On average, someone in the United States dies from cardiovascular disease (CVD) every 36 seconds, approximately 2,380 deaths each day, according to the American Heart Association. Each day, 405 deaths occur in the U.S. as the result of strokes, an average of one death every 3:33. More people die annually from CVD than from any other cause including cancer, COPD, diabetes, lung infections and the flu, according to the American Heart Association (AHA) 2021 Heart Disease and Stroke Statistics.
Consider these steps to #RethinkCVRisk to change the course of the disease and your life.
Understand Your Risk
COVID-19 has shown that those with underlying CVD face an especially high risk of serious COVID-19-related illness or even death, according to the Centers for Disease Control and Prevention (CDC). Regardless of whether you’ve received your COVID-19 vaccination, now is a good time to discuss your risk for heart disease with your doctor.
How Cardiovascular Disease Develops
Risk factors for CVD include high cholesterol, high triglycerides, diabetes and high blood pressure. Other factors that contribute to risk are family history, prior cardiovascular (CV) events, smoking, being overweight or obese and unhealthy diet and exercise habits. Over time, these risk factors can lead to injury of the blood vessel lining, causing inflammation, which can then trigger plaque growth. Plaque grows at different rates and in different arteries in the body for everyone and is often a slow, gradual process without symptoms.
As plaque buildup continues, the risk of suffering a CV event – such as heart attack or stroke – increases. If plaque ruptures, the body will try to repair the injury, potentially causing a blockage to form, and when an artery becomes fully blocked, blood flow is restricted. Blocked blood flow to the heart causes a heart attack while blocked blood flow to the brain causes a stroke.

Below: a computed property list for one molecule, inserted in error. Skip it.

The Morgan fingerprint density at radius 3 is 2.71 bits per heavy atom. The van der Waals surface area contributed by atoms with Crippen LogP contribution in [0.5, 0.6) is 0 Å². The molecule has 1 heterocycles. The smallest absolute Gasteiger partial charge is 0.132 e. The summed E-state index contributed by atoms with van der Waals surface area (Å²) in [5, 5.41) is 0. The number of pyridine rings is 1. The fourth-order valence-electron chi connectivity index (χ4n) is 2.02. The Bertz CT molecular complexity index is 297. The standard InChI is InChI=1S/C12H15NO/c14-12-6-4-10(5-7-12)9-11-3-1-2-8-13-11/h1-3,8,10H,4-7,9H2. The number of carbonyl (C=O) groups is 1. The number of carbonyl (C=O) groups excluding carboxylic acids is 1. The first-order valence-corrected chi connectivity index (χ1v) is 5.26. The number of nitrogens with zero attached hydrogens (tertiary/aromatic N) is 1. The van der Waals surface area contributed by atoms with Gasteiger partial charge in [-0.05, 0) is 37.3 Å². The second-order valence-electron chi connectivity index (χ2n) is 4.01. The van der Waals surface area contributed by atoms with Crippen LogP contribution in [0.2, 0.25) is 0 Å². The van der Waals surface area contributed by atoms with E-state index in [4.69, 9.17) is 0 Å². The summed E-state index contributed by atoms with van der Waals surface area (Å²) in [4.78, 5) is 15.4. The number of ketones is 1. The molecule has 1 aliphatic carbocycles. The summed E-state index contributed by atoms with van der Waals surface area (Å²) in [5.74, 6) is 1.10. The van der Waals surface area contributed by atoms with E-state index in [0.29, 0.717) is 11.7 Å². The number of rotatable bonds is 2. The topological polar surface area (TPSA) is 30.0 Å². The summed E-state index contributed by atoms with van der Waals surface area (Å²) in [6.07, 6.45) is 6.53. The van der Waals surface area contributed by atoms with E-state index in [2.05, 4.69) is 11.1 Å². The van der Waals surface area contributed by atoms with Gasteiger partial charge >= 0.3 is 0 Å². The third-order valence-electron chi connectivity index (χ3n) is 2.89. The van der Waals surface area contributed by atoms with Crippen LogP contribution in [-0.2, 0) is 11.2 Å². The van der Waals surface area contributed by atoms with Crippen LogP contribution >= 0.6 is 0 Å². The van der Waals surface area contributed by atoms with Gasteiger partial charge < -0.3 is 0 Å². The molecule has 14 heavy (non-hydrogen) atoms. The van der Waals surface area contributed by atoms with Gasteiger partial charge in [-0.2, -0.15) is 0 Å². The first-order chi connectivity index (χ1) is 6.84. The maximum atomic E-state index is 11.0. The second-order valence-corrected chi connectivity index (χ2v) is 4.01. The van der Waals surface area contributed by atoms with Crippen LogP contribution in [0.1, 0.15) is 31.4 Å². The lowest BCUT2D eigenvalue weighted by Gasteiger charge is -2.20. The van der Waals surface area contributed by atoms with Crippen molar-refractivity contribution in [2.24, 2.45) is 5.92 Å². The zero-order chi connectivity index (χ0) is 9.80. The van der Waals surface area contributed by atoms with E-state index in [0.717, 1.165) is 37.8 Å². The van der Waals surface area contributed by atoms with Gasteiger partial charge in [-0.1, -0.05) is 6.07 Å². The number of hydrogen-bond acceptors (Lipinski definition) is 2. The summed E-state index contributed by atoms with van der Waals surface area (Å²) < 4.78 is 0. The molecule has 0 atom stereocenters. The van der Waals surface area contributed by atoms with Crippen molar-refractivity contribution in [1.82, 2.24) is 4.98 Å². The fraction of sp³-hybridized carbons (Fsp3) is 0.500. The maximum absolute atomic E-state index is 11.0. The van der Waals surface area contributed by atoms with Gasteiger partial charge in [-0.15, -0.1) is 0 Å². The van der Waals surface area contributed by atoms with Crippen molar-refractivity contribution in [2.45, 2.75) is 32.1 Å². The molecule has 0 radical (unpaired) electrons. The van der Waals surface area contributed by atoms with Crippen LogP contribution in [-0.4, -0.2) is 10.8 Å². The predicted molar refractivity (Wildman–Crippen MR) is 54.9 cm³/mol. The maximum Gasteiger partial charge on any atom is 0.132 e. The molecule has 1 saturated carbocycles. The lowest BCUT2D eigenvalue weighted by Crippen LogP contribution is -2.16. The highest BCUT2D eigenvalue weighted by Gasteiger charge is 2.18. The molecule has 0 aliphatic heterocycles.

Managing Risk Factors
The most effective way to prevent CVD is to understand and address risk factors. Triglycerides play an important role in heart health. Triglycerides store unused calories to give your body energy and are the most common type of fat in the body. They come from foods you eat such as butter, oils and other fats, as well as carbohydrates, sugars and alcohol. Your diet, lack of exercise, medical conditions, certain drugs and genetics can all cause high triglycerides.
In the past, medicines used to lower triglycerides, like fenofibrates and niacin, were commonly prescribed to help manage CV risk along with statins. However, clinical studies failed to show benefits and both the U.S. Food and Drug Administration (FDA) and American Diabetes Association discourage combining niacin and fenofibrates with statins.
Some turn to dietary supplement fish oil to help manage CV risk. However, supplements contain only 30% of the omega-3 fatty acids EPA and DHA (docosahexaenoic acid) with the majority of the product consisting of non-omega-3 ingredients, including saturated fats. Some data suggests certain ingredients in dietary supplement fish oils, such as DHA and saturated fats, may raise bad cholesterol.
While high triglycerides are an indicator of CV risk, lowering them won’t necessarily reduce your risk. However, addressing the underlying causes of high triglycerides can help, according to the AHA.
With ongoing research, new standards-of-care are emerging. High cholesterol is a key CV risk factor with statins currently the first-line therapy for lowering cholesterol. Statins, diet and exercise can lower your CV risk by about 25-35%, but, for many people, controlled cholesterol doesn’t eliminate CV risk. This residual risk, or “persistent CV risk,” puts millions of patients at risk and has been the focus of therapeutic development for many years.
Talk with your doctor about FDA-approved options that can help further reduce your heart risk if you already take statins.
For more information about CVD and what you can do, look for #RethinkCVRisk on social media or visit truetoyourheart.com.